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Roy Clarke

Royston Clarke

(1930-01-28) 28 January 1930 (age 94)
Austerfield, West Riding of Yorkshire, England
Nationality British
Occupation TV Screenwriter
Years active 1968–present
Notable work
Last of the Summer Wine (1973–2010)
Open All Hours (1976–1985)
Keeping Up Appearances (1990–1995)
Still Open All Hours (2013–2019)
Spouse(s) Enid Kitching

Royston Clarke OBE (born 28 January 1930) is an English comedy writer best known for creating the sitcoms Last of the Summer Wine, Keeping Up Appearances, Open All Hours and its sequel series, Still Open All Hours.

Early life

Clarke was born in Austerfield, then in the West Riding of Yorkshire. He was, in the words of his Who's Who entry, educated "badly during World War II". His jobs before becoming a writer included a teacher, a policeman, a taxi driver and a salesman, in addition to being a soldier in the Royal Corps of Signals of the British Army.


In the late 1960s, Clarke wrote thrillers for BBC Radio. The first in January 1968, The 17-Jewelled Shockproof Swiss-Made Bomb, featured Peter Coke, Ben Kingsley, Bob Grant and Anne Stallybrass. A couple of months later, Clarke wrote The Events at Black Tor, which was a police thriller which also featured Bob Grant, along with James Beck.

Clarke was the sole writer of the long-running Last of the Summer Wine, which at its peak had an audience of over 18 million viewers. It featured Bill Owen, Peter Sallis, Brian Wilde, Kathy Staff and Dame Thora Hird in leading roles. While Clarke was not involved in casting, he wrote the character named Clegg with Sallis specifically in mind. Clarke also wrote a prequel to the series, First of the Summer Wine.

Other credits are: The Misfit, starring Ronald Fraser; Open All Hours, starring Ronnie Barker and David Jason; Keeping Up Appearances, starring Patricia Routledge; Ain't Misbehavin'. He created and wrote the short-lived fantasy drama, The Wanderer starring Bryan Brown, for Sky One. In 1974, he created the sitcom Oh No It's Selwyn Froggitt from an idea by its star Bill Maynard. He wrote the pilot episode, but left to be replaced by Alan Plater when the programme went to series. Rosie with Paul Greenwood was broadcast from 1977 to 1981.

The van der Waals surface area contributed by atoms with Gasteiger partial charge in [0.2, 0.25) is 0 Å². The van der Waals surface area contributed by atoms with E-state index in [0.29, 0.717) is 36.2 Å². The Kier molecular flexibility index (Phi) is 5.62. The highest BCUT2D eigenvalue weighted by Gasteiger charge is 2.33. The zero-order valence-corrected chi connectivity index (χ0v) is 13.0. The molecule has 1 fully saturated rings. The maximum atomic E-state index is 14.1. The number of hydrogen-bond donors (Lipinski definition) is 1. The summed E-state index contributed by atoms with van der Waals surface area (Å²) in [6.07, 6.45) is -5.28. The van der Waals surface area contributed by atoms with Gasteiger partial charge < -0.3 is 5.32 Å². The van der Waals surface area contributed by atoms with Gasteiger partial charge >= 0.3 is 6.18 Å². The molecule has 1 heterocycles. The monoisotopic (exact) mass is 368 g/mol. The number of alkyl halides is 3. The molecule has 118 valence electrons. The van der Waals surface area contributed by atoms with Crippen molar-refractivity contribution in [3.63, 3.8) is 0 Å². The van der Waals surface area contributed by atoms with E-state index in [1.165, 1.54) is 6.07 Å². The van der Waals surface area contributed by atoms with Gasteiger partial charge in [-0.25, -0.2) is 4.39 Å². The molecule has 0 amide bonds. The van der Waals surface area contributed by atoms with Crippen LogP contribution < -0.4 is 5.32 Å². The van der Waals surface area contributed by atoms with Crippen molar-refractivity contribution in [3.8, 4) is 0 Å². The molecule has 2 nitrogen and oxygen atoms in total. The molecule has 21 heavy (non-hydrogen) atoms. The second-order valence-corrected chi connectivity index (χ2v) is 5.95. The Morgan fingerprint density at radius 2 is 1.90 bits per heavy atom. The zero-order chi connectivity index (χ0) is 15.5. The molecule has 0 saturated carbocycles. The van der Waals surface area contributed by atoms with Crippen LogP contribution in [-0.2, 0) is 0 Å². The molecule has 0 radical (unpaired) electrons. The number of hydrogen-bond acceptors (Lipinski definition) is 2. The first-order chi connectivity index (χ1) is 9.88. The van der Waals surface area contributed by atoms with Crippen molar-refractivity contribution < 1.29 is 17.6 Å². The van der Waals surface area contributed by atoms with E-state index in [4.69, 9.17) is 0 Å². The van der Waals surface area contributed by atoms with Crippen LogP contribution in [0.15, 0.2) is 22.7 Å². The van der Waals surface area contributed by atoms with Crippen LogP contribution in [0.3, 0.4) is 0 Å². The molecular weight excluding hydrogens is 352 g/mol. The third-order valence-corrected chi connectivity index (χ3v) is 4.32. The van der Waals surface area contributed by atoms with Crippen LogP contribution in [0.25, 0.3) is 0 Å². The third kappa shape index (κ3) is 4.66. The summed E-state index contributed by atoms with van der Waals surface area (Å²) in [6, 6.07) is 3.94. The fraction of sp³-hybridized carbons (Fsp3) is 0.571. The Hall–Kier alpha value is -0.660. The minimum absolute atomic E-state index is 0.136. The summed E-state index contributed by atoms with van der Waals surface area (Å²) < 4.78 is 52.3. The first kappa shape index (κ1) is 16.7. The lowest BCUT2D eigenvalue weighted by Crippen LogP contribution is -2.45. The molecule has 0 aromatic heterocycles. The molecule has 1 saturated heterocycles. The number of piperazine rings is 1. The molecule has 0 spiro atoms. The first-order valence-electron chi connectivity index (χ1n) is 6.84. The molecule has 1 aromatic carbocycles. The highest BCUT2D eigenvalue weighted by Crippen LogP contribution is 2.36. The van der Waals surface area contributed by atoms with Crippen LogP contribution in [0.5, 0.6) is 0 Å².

Clarke has worked in film, penning the screenplay to Hawks (1988). He also wrote the well-received drama A Foreign Field (1993).

In 1994, Clarke was granted the Freedom of the Borough of Doncaster; the highest honour the Council can bestow. In 2002, he received an OBE for his contribution to British comedy.

In 2003, Clarke adapted his Last of the Summer Wine chronicle The Moonbather for a world premiere performance at the Scunthorpe Little Theatre Club.

He was awarded the lifetime achievement award at the 2010 British Comedy Awards.

In 2013, he resurrected Open All Hours for a sequel series, Still Open All Hours starring David Jason. Six series were broadcast.

In 2016, he created a prequel to Keeping Up Appearances titled Young Hyacinth. The one-off episode premiered on 2 September 2016 on BBC One.

Personal life

Horton Rounds - the house on a circle

Clarke resided in rural Goole in the East Riding of Yorkshire with his wife, Enid Kitching. For some years he owned Horton Rounds in Northamptonshire, a Grade II listed house designed by the Northamptonshire architect Arthur A. J. Marshman.

See also

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